Finally! The nod for much awaited deregulation of diesel has been given by the cabinet, and diesel’s price will lastly be in sync with price of Brent crude- the international benchmark for pricing of petroleum products.
But, the question to dwell upon is “Till now, why wasn’t the price of diesel freed to be market determined?”
Well, the answer is not just because of the fact that food prices are directly linked with diesel prices (as 67% of diesel used in the country is utilised in the transportation sector), but, because we import oil to foot 80% of our crude oil requirements. Yes! And as a country 65-75% of our import bill constitutes spending towards petroleum products.
Digest this fact- We are in top 5 fuel importing countries in the world, but not in top 25 fuel extracting ones, and this is in spite of the fact that we are the 5th largest refining facility world over (That’s what makes Mr. Reliance the richest Indian, and gives his missus the leisure to own teams in IPL & ISL a piece). As the subsidy on fuel is provided only to the public enterprises, India’s refining establishments (Reliance Industries & Essar) end up exporting crude.
The figure below shows India’s imports and exports product-country wise for FY 2012-13.
Until now, our dear Government was bearing the difference between market rate and retail rate, and paying the differential to Oil Marketing Companies, popularly known as OMCs (such as IOC, BPCL, HPCL). But what we don’t realise is, behind the Parliament, there is no gushing river of coins and notes, and thus the shortfall. This shortage of funds makes the Government of India (GoI), borrow. The borrowing and its servicing requires more coins; and hence emerges another factor to add on to the problem of Fiscal deficit and Current account deficit (CAD).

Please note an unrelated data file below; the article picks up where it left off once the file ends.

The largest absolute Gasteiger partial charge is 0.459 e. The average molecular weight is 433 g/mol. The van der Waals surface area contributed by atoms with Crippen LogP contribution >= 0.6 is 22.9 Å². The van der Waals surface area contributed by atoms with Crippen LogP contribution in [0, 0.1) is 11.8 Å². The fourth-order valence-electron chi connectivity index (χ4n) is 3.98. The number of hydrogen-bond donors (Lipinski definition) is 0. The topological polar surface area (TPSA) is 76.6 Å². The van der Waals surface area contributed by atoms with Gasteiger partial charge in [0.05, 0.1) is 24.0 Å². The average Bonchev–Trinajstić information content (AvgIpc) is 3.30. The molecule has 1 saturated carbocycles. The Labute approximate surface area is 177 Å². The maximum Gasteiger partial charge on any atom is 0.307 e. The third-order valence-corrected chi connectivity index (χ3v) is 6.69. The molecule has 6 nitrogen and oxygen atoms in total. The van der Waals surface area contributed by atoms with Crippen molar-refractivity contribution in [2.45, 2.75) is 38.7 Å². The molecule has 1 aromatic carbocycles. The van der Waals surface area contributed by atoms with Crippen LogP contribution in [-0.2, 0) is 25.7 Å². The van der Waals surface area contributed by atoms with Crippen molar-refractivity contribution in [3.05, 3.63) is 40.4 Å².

Simply put, Fiscal deficit means that the Government’s total expenditure exceeds its income. And, CAD represents negative net sales abroad i.e. value of goods imported is higher than those exported. To make the economy ride the highway of double digit growth rate again, it is necessary to curtail the CAD.
Look at it this way; imagine you’ve Rs 100 to buy 10 tablets to cure your cough. On your way to the market, you take your younger sibling with you. On reaching, she demands for an ice cream costing Rs10. If you give into her demand- you end up with one less tablet, which could have well accelerated your cure. But, on buying her an ice cream you lose on a tablet- which is a necessity. In the same way, health and education are medicine for the country to move forward- both socially and economically, with diesel being a lucrative proposition to give away at subsidised rates.
In last financial year, the Government paid heftily—Rs62,000 crores, to compensate sellers of diesel, kerosene and propane cooking gas for selling at a loss. This deficit makes the State borrow more leading to unnecessary spending, giving rise to the possibility of getting stuck in debt traps, pushing the interest rates up and ultimately leading to higher inflation.
Coming back, let’s just go through a few main factors affecting the diesel price in India-
- International Brent Crude price
- Value of Desi Rupaiya vs Firangi Dollar (woh bhi amrican)
- Crude oil exploration and production in the country (Try this noble step and I bet if you don’t end up being like Mr. Ambani getting stuck on onerous grounds- Remember, KG-D6 basin) Also, unlike USA and Brasil we haven’t yet hit Shale-gas lottery. So we are still dependent on imports
- And demand, which isn’t coming down at least in the near future
Synopsis is in the 2 figures below-
The figure shows how our consumption has increased from 600,000 barrels per day in 1980 to over 3500,000 barrels now.
Then, why deregulate the prices now?
It is better late than never, right! The trigger for the step was softening of global crude prices, hitting a four year low, with a decline of almost 22% from $110 to $85 a barrel. This crash, aided with the already 50 paisa a month slash of diesel/litre in place accelerated the move. The bold decision is expected to tone down inflationary pressures, attract investor attention, and improve prospects for Asia’s third largest economy.
With the diesel prices now in tandem with the market, we can stretch to believe that private companies like Ambani’s Reliance and Ruia’s Essar will venture into retail. The subsidies don’t just end up burning a hole in Government’s finances but they also stem artificial demand for the commodity.
Naysayers may stay cynic, but India is finally on the reforms path once again. The Narendra Modi government has boldly bitten the bullet for the sake of the nation’s future.